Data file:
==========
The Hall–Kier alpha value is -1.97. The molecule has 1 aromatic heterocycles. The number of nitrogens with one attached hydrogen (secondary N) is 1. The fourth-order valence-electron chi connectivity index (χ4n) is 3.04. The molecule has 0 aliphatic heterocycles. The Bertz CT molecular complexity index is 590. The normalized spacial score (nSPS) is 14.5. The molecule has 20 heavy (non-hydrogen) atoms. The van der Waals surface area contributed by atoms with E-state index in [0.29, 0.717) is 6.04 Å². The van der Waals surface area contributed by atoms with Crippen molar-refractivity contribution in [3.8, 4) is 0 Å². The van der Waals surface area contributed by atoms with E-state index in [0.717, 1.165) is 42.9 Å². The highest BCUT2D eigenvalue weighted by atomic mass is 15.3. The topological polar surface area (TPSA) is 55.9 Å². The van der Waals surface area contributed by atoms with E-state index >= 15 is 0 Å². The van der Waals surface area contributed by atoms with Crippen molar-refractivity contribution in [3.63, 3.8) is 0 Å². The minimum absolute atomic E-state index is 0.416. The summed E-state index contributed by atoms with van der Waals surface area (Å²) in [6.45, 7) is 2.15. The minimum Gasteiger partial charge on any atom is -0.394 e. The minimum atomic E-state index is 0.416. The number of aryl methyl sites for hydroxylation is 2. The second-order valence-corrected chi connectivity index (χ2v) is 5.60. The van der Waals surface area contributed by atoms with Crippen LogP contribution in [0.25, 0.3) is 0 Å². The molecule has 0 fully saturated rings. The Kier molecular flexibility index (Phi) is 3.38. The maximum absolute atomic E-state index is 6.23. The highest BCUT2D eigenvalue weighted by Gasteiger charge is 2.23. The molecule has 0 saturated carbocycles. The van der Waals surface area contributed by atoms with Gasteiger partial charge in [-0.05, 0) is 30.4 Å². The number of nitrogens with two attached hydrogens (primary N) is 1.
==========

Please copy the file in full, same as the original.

The Hall–Kier alpha value is -1.97. The molecule has 1 aromatic heterocycles. The number of nitrogens with one attached hydrogen (secondary N) is 1. The fourth-order valence-electron chi connectivity index (χ4n) is 3.04. The molecule has 0 aliphatic heterocycles. The Bertz CT molecular complexity index is 590. The normalized spacial score (nSPS) is 14.5. The molecule has 20 heavy (non-hydrogen) atoms. The van der Waals surface area contributed by atoms with E-state index in [0.29, 0.717) is 6.04 Å². The van der Waals surface area contributed by atoms with Crippen molar-refractivity contribution in [3.8, 4) is 0 Å². The van der Waals surface area contributed by atoms with E-state index in [0.717, 1.165) is 42.9 Å². The highest BCUT2D eigenvalue weighted by atomic mass is 15.3. The topological polar surface area (TPSA) is 55.9 Å². The van der Waals surface area contributed by atoms with E-state index >= 15 is 0 Å². The van der Waals surface area contributed by atoms with Crippen molar-refractivity contribution in [3.63, 3.8) is 0 Å². The minimum absolute atomic E-state index is 0.416. The summed E-state index contributed by atoms with van der Waals surface area (Å²) in [6.45, 7) is 2.15. The minimum Gasteiger partial charge on any atom is -0.394 e. The minimum atomic E-state index is 0.416. The number of aryl methyl sites for hydroxylation is 2. The second-order valence-corrected chi connectivity index (χ2v) is 5.60. The van der Waals surface area contributed by atoms with Crippen LogP contribution in [0.25, 0.3) is 0 Å². The molecule has 0 fully saturated rings. The Kier molecular flexibility index (Phi) is 3.38. The maximum absolute atomic E-state index is 6.23. The highest BCUT2D eigenvalue weighted by Gasteiger charge is 2.23. The molecule has 0 saturated carbocycles. The van der Waals surface area contributed by atoms with Gasteiger partial charge in [-0.05, 0) is 30.4 Å². The number of nitrogens with two attached hydrogens (primary N) is 1.